The leads in a pacemaker (PM) is said to be the Achilles heel of those systems.A close runner up in the Achilles heel competition is the PM battery.
In 2019 Medtronic reported problems involving batteries.
In one case the problem did not pose an imminent threat to patients as the issue was that some of their units (manufactured between October 2018 and January 2019 ) were displaying erroneous estimates of battery life. The problem was said to be in the "programmers" and not in the units themselves and battery life was not altered. The term programmer here refers to the computers that are used to communicate with the PM in the doctor's office and to make programming changes and to make updates to firmware.
A much more serious battery issue also was reported in 2019.There were three reports of pacemaker batteries being completely drained resulting in one death.The devices involved with this problem were the following models: Astra,Azure,Percepta,Serena,and Solara.Damage to a capacitor in the units was said to be the cause of the battery drainage. Unfortunately there was no way to determined if a given Pacemaker was likely to have a battery failure.The FDA was not recommending replacing all of the units.Some 131,000 units were potentially affected.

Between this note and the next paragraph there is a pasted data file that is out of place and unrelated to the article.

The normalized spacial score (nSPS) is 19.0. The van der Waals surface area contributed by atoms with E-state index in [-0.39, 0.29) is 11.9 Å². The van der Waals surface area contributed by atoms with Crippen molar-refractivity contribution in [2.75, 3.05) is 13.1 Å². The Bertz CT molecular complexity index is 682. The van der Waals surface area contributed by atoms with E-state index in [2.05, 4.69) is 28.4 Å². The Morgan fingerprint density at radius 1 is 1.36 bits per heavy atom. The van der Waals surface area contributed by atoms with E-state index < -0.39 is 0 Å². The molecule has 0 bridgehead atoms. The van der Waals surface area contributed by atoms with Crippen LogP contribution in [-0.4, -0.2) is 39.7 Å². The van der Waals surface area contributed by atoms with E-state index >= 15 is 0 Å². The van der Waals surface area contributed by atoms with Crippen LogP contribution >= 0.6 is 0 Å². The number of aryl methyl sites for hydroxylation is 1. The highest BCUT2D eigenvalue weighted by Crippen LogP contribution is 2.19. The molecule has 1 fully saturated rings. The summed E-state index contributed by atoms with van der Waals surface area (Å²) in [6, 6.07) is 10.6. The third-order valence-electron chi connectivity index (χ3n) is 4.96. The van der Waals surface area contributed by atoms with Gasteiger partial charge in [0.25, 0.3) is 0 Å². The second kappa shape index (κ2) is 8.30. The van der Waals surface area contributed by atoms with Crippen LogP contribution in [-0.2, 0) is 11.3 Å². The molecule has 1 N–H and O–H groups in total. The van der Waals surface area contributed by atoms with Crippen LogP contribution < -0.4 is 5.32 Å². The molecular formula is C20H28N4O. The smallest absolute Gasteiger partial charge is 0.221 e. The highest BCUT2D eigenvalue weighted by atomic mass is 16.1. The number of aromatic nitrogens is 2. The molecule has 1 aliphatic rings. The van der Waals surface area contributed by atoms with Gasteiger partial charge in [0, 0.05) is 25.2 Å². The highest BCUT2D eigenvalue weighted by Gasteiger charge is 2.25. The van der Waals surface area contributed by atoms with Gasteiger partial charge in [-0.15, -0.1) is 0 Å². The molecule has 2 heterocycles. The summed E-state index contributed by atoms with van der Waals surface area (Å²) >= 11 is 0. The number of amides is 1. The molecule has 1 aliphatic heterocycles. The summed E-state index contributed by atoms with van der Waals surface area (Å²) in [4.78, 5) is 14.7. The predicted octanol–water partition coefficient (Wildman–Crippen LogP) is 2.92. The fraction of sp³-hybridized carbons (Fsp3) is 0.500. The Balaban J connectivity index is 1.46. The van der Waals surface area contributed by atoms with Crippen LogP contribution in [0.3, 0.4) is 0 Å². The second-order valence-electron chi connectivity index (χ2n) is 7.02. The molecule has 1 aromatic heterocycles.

PMs can be "interrogated" by bedside monitors providing various parameters of PM function including a value for battery life estimation.
In theory battery life determination seems simple.It is the battery drain rate divided into the battery capacity which is measured in ampere hours. The devil is in the denominator of the equation. How accurate are these estimations.
My own PM was implanted in October 2015.I am writing this in January 2021 .
An interrogation done on October 2016 gave an estimate of 2-2.5 years which corresponds to October 2018 to June 2019. An interrogation done October 2017 gave a estimation of 1.5 to 2.5 years which corresponds to June 2018 to June 2019.
So at least as regards my PM the estimations of battery life do not instill confidence.